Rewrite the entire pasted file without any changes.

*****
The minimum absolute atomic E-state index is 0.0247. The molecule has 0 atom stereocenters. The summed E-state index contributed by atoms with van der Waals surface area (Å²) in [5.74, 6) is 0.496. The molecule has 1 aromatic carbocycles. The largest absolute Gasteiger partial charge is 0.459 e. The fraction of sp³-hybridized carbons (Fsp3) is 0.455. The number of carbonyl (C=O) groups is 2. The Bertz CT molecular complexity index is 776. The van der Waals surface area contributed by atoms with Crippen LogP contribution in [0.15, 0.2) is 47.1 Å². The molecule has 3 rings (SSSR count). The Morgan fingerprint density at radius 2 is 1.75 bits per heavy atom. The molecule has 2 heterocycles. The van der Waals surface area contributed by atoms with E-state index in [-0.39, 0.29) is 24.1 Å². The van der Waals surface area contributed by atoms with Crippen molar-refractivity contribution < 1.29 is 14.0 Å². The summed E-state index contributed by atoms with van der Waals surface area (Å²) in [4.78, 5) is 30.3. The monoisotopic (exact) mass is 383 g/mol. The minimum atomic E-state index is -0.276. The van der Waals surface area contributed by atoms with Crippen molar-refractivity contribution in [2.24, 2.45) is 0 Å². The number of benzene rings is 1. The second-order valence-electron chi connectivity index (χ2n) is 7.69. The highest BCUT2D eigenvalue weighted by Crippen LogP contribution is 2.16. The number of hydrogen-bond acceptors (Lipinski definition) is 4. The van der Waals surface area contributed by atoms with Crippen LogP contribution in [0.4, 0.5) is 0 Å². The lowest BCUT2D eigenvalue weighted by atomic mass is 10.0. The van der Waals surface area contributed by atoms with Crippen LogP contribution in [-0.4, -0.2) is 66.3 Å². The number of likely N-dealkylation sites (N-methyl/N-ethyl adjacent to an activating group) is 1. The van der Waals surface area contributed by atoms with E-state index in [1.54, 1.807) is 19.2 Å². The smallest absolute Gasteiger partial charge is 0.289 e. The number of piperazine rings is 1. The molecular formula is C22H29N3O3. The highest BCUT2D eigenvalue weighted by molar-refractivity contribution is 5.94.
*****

The minimum absolute atomic E-state index is 0.0247. The molecule has 0 atom stereocenters. The summed E-state index contributed by atoms with van der Waals surface area (Å²) in [5.74, 6) is 0.496. The molecule has 1 aromatic carbocycles. The largest absolute Gasteiger partial charge is 0.459 e. The fraction of sp³-hybridized carbons (Fsp3) is 0.455. The number of carbonyl (C=O) groups is 2. The Bertz CT molecular complexity index is 776. The van der Waals surface area contributed by atoms with Crippen LogP contribution in [0.15, 0.2) is 47.1 Å². The molecule has 3 rings (SSSR count). The Morgan fingerprint density at radius 2 is 1.75 bits per heavy atom. The molecule has 2 heterocycles. The van der Waals surface area contributed by atoms with E-state index in [-0.39, 0.29) is 24.1 Å². The van der Waals surface area contributed by atoms with Crippen molar-refractivity contribution < 1.29 is 14.0 Å². The summed E-state index contributed by atoms with van der Waals surface area (Å²) in [4.78, 5) is 30.3. The monoisotopic (exact) mass is 383 g/mol. The minimum atomic E-state index is -0.276. The van der Waals surface area contributed by atoms with Crippen molar-refractivity contribution in [2.24, 2.45) is 0 Å². The number of benzene rings is 1. The second-order valence-electron chi connectivity index (χ2n) is 7.69. The highest BCUT2D eigenvalue weighted by Crippen LogP contribution is 2.16. The number of hydrogen-bond acceptors (Lipinski definition) is 4. The van der Waals surface area contributed by atoms with Crippen LogP contribution in [0.4, 0.5) is 0 Å². The lowest BCUT2D eigenvalue weighted by atomic mass is 10.0. The van der Waals surface area contributed by atoms with Crippen LogP contribution in [-0.4, -0.2) is 66.3 Å². The number of likely N-dealkylation sites (N-methyl/N-ethyl adjacent to an activating group) is 1. The van der Waals surface area contributed by atoms with E-state index in [1.54, 1.807) is 19.2 Å². The smallest absolute Gasteiger partial charge is 0.289 e. The number of piperazine rings is 1. The molecular formula is C22H29N3O3. The highest BCUT2D eigenvalue weighted by molar-refractivity contribution is 5.94.